IMTH-746 Love in the New Testament

The opening lines of Dei Verbum, the text that has shaped Catholic biblical interpretation for the past fifty years, affirm Divine Revelation itself is an act of love.

Through this revelation, therefore, the invisible God (see Col. 1:15, 1 Tim. 1:17) out of the abundance of His love speaks to men as friends (see Ex. 33:11; John 15:14–15) and lives among them (see Bar. 3:38), so that He may invite and take them into fellowship with Himself. (DV #2)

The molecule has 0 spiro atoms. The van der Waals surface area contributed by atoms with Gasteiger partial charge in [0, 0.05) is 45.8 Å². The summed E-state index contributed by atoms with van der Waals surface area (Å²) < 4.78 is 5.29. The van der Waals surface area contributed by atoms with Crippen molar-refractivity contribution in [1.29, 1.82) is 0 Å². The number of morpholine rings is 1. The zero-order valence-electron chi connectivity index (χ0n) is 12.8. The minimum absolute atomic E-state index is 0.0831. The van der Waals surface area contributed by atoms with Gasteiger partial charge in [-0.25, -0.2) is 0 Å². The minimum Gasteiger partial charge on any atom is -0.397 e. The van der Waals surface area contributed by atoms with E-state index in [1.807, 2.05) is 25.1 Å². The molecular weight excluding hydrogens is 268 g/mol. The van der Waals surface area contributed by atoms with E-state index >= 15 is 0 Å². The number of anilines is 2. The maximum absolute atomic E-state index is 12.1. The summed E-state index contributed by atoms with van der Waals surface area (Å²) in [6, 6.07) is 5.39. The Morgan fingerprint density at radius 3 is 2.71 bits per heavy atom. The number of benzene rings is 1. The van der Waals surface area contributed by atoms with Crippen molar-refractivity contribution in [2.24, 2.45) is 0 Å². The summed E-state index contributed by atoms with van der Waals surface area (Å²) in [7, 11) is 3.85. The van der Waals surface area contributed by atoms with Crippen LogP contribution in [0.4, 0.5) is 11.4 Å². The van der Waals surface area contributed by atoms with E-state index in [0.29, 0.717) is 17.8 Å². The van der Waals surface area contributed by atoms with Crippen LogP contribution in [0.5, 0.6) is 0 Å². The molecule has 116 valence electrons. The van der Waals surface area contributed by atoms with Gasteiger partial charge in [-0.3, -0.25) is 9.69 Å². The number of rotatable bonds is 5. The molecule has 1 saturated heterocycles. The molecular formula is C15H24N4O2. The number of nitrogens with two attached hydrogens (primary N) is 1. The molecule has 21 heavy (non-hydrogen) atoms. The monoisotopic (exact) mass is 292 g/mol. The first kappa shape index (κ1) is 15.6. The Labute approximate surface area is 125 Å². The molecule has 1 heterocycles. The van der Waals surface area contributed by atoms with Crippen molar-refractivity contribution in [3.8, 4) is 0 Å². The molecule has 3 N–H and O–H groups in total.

This course will explore the theme of love in the Gospels of Mark and Matthew, in Luke-Acts, in the Pauline corpus, and most especially in the Johannine literature through a semantic field study of the words and concepts affiliated with love. The notions of love in the Old Testament as well as in ancient Greek philosophy will be discussed. Students will examine commentaries across the ages including several from the Patristic era, Thomas Aquinas, and the more recent scholarship of Ceslas Spicq OP, Francis J. Moloney SDB, Pheme Perkins, Luke Timothy Johnson and others. This course will require students to write an exegetical paper engaging the tools and methodology of modern Catholic biblical study. At the conclusion of this course students will be better equipped to convey through their teaching, worship, and witness the essence of the life of a disciple: loving God and neighbor.